Framing My Experience
One of the first things that struck me when I arrived in Guatemala was how similar it was to the Philippines. I have been to the Philippines many times and been involved in a global health project there as well. The social structure of the two countries was extremely similar. The strong family structures that I saw in Guatemala were the same ones that I remembered from the Philippines. There was also a strong culture of machismo amongst both the indigenous and non-indigenous populations. This machismo had several interesting implications which I will discuss later. Furthermore, the socioeconomic situation of Guatemala is very similar to that of the Philippines insofar as a large proportion of the population works as international laborers and support their families in Guatemala through money remittances. Rapid development and its effect on the environmental health of the population was also another theme from the Philippines that I saw echoed in my experiences in Guatemala. In particular, the export of old discarded machinery from the developed world to Guatemala was very prevalent.
The similarities between Guatemala and the Philippines raised the question in my mind of whether this development experience was one shared amongst all developing countries or whether these similarities arose from the common experience of Spanish colonialism – or perhaps colonialism in general. Certainly, I can see the strong influence of Spanish culture in the development of machismo within both of these countries. However, I feel like my rotation in Guatemala raised more questions about the ways in which these systems and circumstances which are intricately intertwined with the health status of the population arose and what social and political forces have created such similar environments.
In the Clinic
Having worked in the developing world before, I am acutely aware of the imbalance between what is gained by a student from an abroad experience and what is gained by the community. Providing appropriate care is extremely dependent on an intimate knowledge of not only the endemic pathology within an area but also the cultural context and social norms that allow for patients to feel comfortable enough to engage the provider as a partner in their care. This problem is only exacerbated in situations where there is a language barrier between the patient and the provider. These barriers to optimal care arise not only in the international setting but when practicing locally where physicians are being asked to take care of an increasingly linguistically and culturally diverse population.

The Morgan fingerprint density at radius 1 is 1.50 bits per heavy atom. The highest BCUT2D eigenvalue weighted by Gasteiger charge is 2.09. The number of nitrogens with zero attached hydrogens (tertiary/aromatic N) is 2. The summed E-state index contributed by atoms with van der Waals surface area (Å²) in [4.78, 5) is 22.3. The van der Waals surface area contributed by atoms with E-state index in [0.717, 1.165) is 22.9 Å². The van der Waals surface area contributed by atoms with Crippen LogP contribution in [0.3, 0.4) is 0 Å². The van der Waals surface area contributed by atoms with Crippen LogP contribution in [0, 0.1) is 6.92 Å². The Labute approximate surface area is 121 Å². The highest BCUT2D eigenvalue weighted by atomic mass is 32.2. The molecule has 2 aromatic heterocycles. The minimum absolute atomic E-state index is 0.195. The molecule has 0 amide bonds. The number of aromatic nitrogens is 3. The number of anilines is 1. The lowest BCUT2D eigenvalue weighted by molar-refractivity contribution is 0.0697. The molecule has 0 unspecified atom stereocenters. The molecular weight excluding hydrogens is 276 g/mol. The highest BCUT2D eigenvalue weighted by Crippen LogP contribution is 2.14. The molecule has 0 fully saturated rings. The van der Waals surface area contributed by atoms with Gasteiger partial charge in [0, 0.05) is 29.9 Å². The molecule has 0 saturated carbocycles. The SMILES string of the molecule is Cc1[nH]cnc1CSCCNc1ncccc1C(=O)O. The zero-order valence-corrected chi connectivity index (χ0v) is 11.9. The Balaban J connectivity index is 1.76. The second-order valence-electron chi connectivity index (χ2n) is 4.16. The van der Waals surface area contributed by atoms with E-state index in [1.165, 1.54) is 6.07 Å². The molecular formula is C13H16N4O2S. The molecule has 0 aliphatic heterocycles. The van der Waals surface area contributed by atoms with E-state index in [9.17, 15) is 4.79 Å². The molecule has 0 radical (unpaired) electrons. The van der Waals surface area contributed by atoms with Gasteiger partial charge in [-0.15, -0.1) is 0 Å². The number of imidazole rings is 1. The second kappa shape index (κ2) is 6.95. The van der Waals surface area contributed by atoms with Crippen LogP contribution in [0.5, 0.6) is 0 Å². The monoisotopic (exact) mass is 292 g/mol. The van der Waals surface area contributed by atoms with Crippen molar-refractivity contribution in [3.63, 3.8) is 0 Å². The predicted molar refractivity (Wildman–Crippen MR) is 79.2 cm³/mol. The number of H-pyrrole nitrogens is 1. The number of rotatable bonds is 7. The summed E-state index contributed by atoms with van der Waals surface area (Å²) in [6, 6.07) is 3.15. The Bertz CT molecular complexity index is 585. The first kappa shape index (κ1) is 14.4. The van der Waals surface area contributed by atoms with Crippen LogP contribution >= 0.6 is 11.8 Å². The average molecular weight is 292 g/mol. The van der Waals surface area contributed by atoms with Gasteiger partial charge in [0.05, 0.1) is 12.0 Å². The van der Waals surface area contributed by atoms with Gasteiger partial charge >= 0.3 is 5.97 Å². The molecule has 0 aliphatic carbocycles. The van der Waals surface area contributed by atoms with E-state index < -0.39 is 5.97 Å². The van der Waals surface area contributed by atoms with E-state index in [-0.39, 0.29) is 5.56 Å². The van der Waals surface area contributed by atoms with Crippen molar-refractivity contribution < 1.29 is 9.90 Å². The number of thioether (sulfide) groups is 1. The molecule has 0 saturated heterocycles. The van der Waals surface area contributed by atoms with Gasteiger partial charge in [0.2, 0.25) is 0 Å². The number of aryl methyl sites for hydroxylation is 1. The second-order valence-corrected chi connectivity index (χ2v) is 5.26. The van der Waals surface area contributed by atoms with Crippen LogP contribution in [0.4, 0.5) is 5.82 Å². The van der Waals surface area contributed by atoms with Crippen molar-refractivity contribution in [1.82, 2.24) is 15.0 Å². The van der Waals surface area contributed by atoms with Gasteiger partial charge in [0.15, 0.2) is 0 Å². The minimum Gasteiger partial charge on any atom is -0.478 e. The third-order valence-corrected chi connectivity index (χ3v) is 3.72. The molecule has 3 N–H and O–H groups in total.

The Pop Wuj program addresses these problems by providing both targeted language instruction and a series of lectures on cultural issues that commonly arise in the clinic. In doing so, I believe that both students and patients had a better experience once they met in the clinic.
|Christian with Pop Wuj staff doctors, Dr. Carmen Rosa and Dr. Sammy|
As a student in the mobile and main clinic, I performed three different main tasks. The first of these was to triage patients. I would take patients vitals and identify what the main reason for coming to the clinic was. In addition to vitals, if I believed a patient needed a point-of-care laboratory drawn (e.g. urinalysis or finger stick blood glucose), I would also obtain these tests so that the results would be available to the teams working in the clinic rooms.
The second main task was performing clinic encounters with patients who had been previously triaged. In teams of two students, I would review patient’s charts, interview patients, perform physical exams and develop a plan to be presented to the Guatemalan physician. After presenting the patient, the Guatemalan physician would review my plan and offer any changes she thought to be necessary. Then, we would see the patient together and I would explain the plan to the patient, instruct the patient on referrals, and provide any lifestyle counseling that was necessary.
The third main task in the clinic was working in the pharmacy. This involved mixing solutions and counting pills to be distributed to patients. In addition, when giving the medications to the patients, I would explain the manner in which the medication was to be taken and any side effects and alarm signs that are associated with the prescriptions.
In addition to the roles that I took on at clinics, I also participated in an educational session at one of the nutrition screenings. Students rotated between doing growth checks and providing the educational talk on that day. I, along with a few other students, spoke with the mothers attending the screening about family planning methods, the availability of both barrier contraception and hormonal contraception at various health clinics including our own, and the benefits of birth spacing.